The fact that Taxwell-B uses a discrete hours approach, with a random utility component, means that there is a small probability that some higher hours levels are chosen as a result of the tax change. However, these cases are very small, as shown by the transition matrices shown in Tables 3 and 4, for single women and single parents respectively.

Figure 1 - Budget Constraints for two sole parents with two children

A crucial feature of these transition matrices is that the distributions of work hours following the tax change, conditional on working a particular hours level before the change, are multimodal. Indeed, there are relatively large probabilities of moving from work to non-work. As mentioned above, such moves are associated with net reductions in tax paid. This contributes to the relatively small increase in aggregate net revenue and the high aggregate marginal welfare cost of funds for single women and single parents.

Table 3 - Single women labour supply transitions (row to column)
Labour supply in hours per week
Post-reform
Total %
Pre-reform 0 5 10 15 20 25 30 35 40 45 50
0 100 - - - - - - - - - 0 53.4
5 - 100 - - - - - - - - - 1.5
10 0.4 - 99.6 - - - - - - - - 3.9
15 0.8 - 0 99.2 - - - - - - - 3.1
20 4.6 - - - 95.4 - - - - - - 1.9
25 1.9 - 0.1 - - 98 - - - - - 1.5
30 5.7 0 0.1 0.3 0.1 0.1 93.4 0 0.1 0.1 0.1 4.3
35 3.1 0.1 0.2 0.1 0.2 0.3 0.2 95.7 0.1 0 0.1 5.2
40 5.2 0.1 0.1 0.2 0.3 0.4 0.4 0.4 93 0 0 15.3
45 4.2 0 0.1 0.3 0.4 0.5 0.2 0.4 0.3 93.5 - 4.6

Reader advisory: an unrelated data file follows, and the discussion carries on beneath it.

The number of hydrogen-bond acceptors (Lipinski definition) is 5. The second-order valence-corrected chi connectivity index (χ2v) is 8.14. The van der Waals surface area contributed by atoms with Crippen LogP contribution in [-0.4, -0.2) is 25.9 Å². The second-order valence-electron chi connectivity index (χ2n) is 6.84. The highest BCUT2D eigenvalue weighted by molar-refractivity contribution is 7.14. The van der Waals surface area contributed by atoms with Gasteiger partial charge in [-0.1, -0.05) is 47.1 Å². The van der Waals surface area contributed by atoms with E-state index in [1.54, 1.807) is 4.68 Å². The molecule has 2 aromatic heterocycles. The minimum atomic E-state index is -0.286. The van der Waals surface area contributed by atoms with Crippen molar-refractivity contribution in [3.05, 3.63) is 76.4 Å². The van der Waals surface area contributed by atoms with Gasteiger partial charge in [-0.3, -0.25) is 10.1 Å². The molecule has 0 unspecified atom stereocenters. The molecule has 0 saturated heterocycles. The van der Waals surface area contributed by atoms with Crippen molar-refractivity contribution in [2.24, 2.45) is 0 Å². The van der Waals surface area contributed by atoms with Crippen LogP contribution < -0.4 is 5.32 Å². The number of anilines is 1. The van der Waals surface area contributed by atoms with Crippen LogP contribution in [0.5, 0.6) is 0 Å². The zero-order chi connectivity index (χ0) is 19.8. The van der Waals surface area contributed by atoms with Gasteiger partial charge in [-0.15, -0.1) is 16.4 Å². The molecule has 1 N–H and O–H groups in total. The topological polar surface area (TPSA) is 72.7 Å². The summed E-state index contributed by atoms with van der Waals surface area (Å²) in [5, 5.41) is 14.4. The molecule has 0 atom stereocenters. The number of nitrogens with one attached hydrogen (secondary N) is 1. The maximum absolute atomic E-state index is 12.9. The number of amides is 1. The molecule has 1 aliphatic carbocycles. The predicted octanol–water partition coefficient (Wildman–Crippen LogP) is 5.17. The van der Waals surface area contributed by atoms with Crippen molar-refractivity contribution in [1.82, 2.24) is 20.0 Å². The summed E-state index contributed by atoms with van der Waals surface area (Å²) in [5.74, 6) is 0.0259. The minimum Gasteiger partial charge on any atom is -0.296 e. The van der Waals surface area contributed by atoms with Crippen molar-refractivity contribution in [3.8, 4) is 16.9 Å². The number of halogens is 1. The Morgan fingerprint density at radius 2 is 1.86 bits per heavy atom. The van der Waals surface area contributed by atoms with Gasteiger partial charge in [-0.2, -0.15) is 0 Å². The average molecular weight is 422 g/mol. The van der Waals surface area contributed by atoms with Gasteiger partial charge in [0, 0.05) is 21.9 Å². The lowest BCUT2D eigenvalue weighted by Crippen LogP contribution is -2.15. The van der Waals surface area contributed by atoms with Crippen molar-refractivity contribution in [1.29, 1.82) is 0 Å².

50 5.8 0.2 0.1 0.3 0.3 0.3 0.7 0.6 0.2 0.1 91.4 5.3
Total % 55.3 1.5 3.9 3.1 1.9 1.6 4.2 5.1 14.3 4.3 4.9 100
Table 4 - Single parents labour supply transitions (row to column)
Labour supply in hours per week
Post-reform
Total %
Pre-reform 0 5 10 15 20 25 30 35 40 45 50
0 100 - - - - - - - - - - 62.6
5 2.7 97.3 - - - - - - - - - 3.1
10 6.2 - 93.8 - - - - - - - - 5.3
15 6.4 0.2 0.3 89.4 0.2 1.7 1.6 0.3 - - - 3.3
20 7.7 0.3 0.4 0.1 91.4 - - - - - - 2.4
25 10.9 0.1 0.5 0.2 0.1 88.3 - - - - - 2.8
30 9.7 0.4 0.8 1 0.6 0.1 86.4 0 0.1 0.4 0.7 4
35 11.9 0.3 0.6 0.6 0.7 0.5 0.3 84.6 - 0.2 0.2 3.1
40 10 0.3 0.6 0.6 0.7 1.3 0.7 0.7 85 - 0 8.2
45 1.8 0.2 0.4 0.3 0.2 0.3 0.6 1.3 - 93.1 1.9 1.9
50 8.5 0.4 0.7 0.3 0.7 1.0 0.9 1.2 1.3 0.1 84.8 3.2
Total % 65.6 3.1 5.2 3.1 2.3 2.7 3.6 2.8 7 1.8 2.8 100

Notes

  • [23]This model obtains the required net incomes for each hours level (before and after the tax change) from the Treasury’s non-behavioural model, TaxWell-A. This assumes full take-up of welfare benefits, and ignores cash asset tests and other eligibility requirements for which no data are available. For details of the estimated preference functions and wage equations used in TaxWell-B, see Mercante and Mok (2014a, b).
  • [24]The weights ensure that a range of totals, such as the number of individuals in various age groups, match independently obtained aggregates (referred to as ‘calibration values’).
  • [25]There is of course an additional non-convexity introduced by the existence of fixed cost of working. It is this fixed costs which explains why there are a number of shifts from working to non-working, rather than simply reducing the hours of work.